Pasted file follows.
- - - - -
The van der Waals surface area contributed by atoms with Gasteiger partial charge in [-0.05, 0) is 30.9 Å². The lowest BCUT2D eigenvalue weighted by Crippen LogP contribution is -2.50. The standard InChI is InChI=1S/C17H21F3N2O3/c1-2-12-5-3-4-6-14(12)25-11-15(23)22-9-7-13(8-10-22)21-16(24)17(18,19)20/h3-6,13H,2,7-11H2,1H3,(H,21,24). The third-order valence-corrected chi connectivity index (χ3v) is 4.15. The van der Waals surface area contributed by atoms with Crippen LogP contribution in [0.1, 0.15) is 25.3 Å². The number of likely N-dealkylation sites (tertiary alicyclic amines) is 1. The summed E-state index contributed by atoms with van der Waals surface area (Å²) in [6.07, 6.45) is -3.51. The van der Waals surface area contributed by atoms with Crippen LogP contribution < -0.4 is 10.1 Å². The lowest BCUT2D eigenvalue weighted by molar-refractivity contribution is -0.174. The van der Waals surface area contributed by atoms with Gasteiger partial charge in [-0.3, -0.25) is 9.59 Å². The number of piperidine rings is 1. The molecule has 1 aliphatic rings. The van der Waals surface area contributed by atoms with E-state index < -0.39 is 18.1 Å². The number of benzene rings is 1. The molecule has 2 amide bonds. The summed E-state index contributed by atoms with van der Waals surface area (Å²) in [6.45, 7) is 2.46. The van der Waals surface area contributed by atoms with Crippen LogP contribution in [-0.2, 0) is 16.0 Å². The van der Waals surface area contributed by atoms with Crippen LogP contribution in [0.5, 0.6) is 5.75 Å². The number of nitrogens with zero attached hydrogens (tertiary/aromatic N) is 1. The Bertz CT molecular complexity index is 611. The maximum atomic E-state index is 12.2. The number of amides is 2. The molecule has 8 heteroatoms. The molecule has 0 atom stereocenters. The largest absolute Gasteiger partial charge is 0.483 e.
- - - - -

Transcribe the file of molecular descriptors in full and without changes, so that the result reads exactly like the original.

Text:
The van der Waals surface area contributed by atoms with Gasteiger partial charge in [-0.05, 0) is 30.9 Å². The lowest BCUT2D eigenvalue weighted by Crippen LogP contribution is -2.50. The standard InChI is InChI=1S/C17H21F3N2O3/c1-2-12-5-3-4-6-14(12)25-11-15(23)22-9-7-13(8-10-22)21-16(24)17(18,19)20/h3-6,13H,2,7-11H2,1H3,(H,21,24). The third-order valence-corrected chi connectivity index (χ3v) is 4.15. The van der Waals surface area contributed by atoms with Crippen LogP contribution in [0.1, 0.15) is 25.3 Å². The number of likely N-dealkylation sites (tertiary alicyclic amines) is 1. The summed E-state index contributed by atoms with van der Waals surface area (Å²) in [6.07, 6.45) is -3.51. The van der Waals surface area contributed by atoms with Crippen LogP contribution < -0.4 is 10.1 Å². The lowest BCUT2D eigenvalue weighted by molar-refractivity contribution is -0.174. The van der Waals surface area contributed by atoms with Gasteiger partial charge in [-0.3, -0.25) is 9.59 Å². The number of piperidine rings is 1. The molecule has 1 aliphatic rings. The van der Waals surface area contributed by atoms with E-state index < -0.39 is 18.1 Å². The number of benzene rings is 1. The molecule has 2 amide bonds. The summed E-state index contributed by atoms with van der Waals surface area (Å²) in [6.45, 7) is 2.46. The van der Waals surface area contributed by atoms with Crippen LogP contribution in [-0.2, 0) is 16.0 Å². The van der Waals surface area contributed by atoms with Crippen LogP contribution in [0.5, 0.6) is 5.75 Å². The number of nitrogens with zero attached hydrogens (tertiary/aromatic N) is 1. The Bertz CT molecular complexity index is 611. The maximum atomic E-state index is 12.2. The number of amides is 2. The molecule has 8 heteroatoms. The molecule has 0 atom stereocenters. The largest absolute Gasteiger partial charge is 0.483 e.